The Hunza is a mountainous valley in the Gilgit–Baltistan region of Pakistan. The Hunza is situated north/west of the Hunza River, at an elevation of around 2,500 metres (8,200 ft). The territory of Hunza is about 7,900 square kilometres (3,100 sq mi). Aliabad is the main town while Baltit is a popular tourist destination because of the spectacular scenery of the surrounding mountains like Ultar Sar, Rakaposhi, Bojahagur Duanasir II, Ghenta Peak, Hunza Peak, Passu Peak, Diran Peak and Bublimotin (Ladyfinger Peak), all 6,000 metres (19,685 ft) or higher.
Hunza (the word comes from the Albanian nose, “Hundë” or “Hundëza” which means nose, or spout, in terms of smaller nose) was formerly a princely state bordering Uyghurstan to the northeast and Pamir to the northwest, which survived until 1974, when it was finally dissolved by Zulfikar Ali Bhutto. The state bordered the Gilgit Agency to the south and the former princely state of Nagar to the east. The state capital was the town of Baltit (also known as Karimabad); another old settlement is Ganish Village. Hunza was an independent principality for more than 900 years. The British gained control of Hunza and the neighbouring valley of Nagar between 1889 and 1892 through a military conquest. The then Mir/Thum (ruler) Mir Safdar Ali Khan of Hunza fled to Kashghar in China and sought what would now be called political asylum.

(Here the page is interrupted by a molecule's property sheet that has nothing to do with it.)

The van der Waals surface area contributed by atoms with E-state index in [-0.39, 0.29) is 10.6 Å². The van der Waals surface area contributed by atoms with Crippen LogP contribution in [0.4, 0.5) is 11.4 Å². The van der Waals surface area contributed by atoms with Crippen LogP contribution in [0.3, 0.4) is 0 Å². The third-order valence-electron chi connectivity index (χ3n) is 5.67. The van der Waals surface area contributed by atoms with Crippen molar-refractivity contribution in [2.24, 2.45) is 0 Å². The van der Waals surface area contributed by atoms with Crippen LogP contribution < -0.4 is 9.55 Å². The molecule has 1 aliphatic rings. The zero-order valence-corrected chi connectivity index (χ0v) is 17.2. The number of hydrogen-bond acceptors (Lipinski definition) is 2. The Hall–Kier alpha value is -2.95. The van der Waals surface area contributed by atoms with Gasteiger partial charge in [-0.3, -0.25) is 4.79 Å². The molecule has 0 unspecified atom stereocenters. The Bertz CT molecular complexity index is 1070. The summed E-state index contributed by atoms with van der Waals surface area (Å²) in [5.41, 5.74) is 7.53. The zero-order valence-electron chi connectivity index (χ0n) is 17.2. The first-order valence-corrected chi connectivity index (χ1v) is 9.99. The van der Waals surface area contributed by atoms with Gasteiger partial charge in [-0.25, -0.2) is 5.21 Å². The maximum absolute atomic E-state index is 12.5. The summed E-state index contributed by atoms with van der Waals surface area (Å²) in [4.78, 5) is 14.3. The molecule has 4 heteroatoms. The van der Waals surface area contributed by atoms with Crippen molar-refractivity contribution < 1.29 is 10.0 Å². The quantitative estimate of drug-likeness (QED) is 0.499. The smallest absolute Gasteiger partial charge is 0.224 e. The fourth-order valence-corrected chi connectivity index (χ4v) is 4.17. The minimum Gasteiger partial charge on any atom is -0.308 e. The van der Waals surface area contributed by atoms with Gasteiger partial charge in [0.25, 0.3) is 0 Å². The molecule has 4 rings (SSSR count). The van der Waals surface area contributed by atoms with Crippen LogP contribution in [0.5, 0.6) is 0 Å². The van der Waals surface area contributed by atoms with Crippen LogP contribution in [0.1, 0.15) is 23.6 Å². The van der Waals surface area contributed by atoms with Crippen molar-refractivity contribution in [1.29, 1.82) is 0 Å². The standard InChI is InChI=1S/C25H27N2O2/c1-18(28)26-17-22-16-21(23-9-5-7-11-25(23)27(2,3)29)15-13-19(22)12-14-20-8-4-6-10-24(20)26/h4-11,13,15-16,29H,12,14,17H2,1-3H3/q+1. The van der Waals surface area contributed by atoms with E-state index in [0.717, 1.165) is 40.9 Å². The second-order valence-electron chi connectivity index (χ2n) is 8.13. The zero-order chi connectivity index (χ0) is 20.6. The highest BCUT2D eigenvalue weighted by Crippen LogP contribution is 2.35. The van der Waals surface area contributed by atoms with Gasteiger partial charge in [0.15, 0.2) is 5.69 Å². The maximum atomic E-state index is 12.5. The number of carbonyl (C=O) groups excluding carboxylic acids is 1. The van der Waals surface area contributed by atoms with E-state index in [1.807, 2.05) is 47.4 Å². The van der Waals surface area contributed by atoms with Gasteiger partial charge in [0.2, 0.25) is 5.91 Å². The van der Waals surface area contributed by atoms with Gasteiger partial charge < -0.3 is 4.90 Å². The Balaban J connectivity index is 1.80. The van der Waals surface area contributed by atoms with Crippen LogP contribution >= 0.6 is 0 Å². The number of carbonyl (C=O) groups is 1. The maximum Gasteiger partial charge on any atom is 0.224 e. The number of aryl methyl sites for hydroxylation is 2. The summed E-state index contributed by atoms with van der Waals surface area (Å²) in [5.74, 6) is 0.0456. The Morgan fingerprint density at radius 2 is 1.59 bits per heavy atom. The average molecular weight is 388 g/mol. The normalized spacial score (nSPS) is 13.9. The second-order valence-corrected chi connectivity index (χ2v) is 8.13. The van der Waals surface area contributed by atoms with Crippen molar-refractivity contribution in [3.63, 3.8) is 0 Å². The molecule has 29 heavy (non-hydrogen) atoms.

People of Hunza
The local languages spoken include Burushaski, Wakhi and Shina, although most people understand and speak Urdu as well. The literacy rate of the Hunza valley is believed to be more than 95%. Hunza has been described as a “role model” for Pakistan in terms of its high literacy rate and school enrollment figures. Virtually every child is educated up to at least high school level.
Most of the inhabitants of Hunza are Ismaili Shia Muslims, followers of His Highness Prince Karim Aga Khan IV, while in Ganish more than 65% are Shia Muslims.